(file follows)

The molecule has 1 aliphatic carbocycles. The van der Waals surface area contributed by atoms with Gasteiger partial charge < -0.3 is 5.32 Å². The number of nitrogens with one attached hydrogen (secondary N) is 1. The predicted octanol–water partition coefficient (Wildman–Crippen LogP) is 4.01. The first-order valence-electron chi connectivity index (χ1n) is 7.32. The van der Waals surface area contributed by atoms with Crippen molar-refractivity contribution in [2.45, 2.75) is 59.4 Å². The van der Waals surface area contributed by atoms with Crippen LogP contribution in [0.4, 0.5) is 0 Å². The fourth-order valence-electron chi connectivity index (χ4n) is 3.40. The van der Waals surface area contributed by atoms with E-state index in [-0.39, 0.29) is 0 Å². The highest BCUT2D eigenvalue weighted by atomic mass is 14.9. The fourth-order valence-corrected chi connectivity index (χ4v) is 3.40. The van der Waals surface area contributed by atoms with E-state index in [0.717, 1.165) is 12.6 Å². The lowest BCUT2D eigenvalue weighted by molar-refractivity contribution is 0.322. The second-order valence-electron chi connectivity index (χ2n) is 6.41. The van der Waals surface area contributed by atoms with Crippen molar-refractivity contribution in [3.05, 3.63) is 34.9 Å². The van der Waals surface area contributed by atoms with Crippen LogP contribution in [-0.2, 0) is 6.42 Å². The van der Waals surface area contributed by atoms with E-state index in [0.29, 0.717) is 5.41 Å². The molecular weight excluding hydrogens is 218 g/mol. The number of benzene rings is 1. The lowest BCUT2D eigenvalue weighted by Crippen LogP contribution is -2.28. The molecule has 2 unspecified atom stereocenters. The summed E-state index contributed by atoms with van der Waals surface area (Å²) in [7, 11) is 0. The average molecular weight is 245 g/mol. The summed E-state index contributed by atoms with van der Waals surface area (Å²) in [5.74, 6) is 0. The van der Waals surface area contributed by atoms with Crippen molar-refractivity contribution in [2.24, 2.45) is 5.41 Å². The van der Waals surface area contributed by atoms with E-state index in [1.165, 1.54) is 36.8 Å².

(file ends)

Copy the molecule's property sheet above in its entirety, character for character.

The molecule has 1 aliphatic carbocycles. The van der Waals surface area contributed by atoms with Gasteiger partial charge < -0.3 is 5.32 Å². The number of nitrogens with one attached hydrogen (secondary N) is 1. The predicted octanol–water partition coefficient (Wildman–Crippen LogP) is 4.01. The first-order valence-electron chi connectivity index (χ1n) is 7.32. The van der Waals surface area contributed by atoms with Crippen molar-refractivity contribution in [2.45, 2.75) is 59.4 Å². The van der Waals surface area contributed by atoms with Crippen LogP contribution in [0.4, 0.5) is 0 Å². The fourth-order valence-electron chi connectivity index (χ4n) is 3.40. The van der Waals surface area contributed by atoms with E-state index in [-0.39, 0.29) is 0 Å². The highest BCUT2D eigenvalue weighted by atomic mass is 14.9. The fourth-order valence-corrected chi connectivity index (χ4v) is 3.40. The van der Waals surface area contributed by atoms with E-state index in [0.717, 1.165) is 12.6 Å². The lowest BCUT2D eigenvalue weighted by molar-refractivity contribution is 0.322. The second-order valence-electron chi connectivity index (χ2n) is 6.41. The van der Waals surface area contributed by atoms with Crippen molar-refractivity contribution in [3.05, 3.63) is 34.9 Å². The van der Waals surface area contributed by atoms with Crippen LogP contribution in [-0.2, 0) is 6.42 Å². The van der Waals surface area contributed by atoms with E-state index in [0.29, 0.717) is 5.41 Å². The molecular weight excluding hydrogens is 218 g/mol. The number of benzene rings is 1. The lowest BCUT2D eigenvalue weighted by Crippen LogP contribution is -2.28. The molecule has 2 unspecified atom stereocenters. The summed E-state index contributed by atoms with van der Waals surface area (Å²) in [7, 11) is 0. The average molecular weight is 245 g/mol. The summed E-state index contributed by atoms with van der Waals surface area (Å²) in [5.74, 6) is 0. The van der Waals surface area contributed by atoms with Crippen molar-refractivity contribution in [2.24, 2.45) is 5.41 Å². The van der Waals surface area contributed by atoms with E-state index in [1.165, 1.54) is 36.8 Å².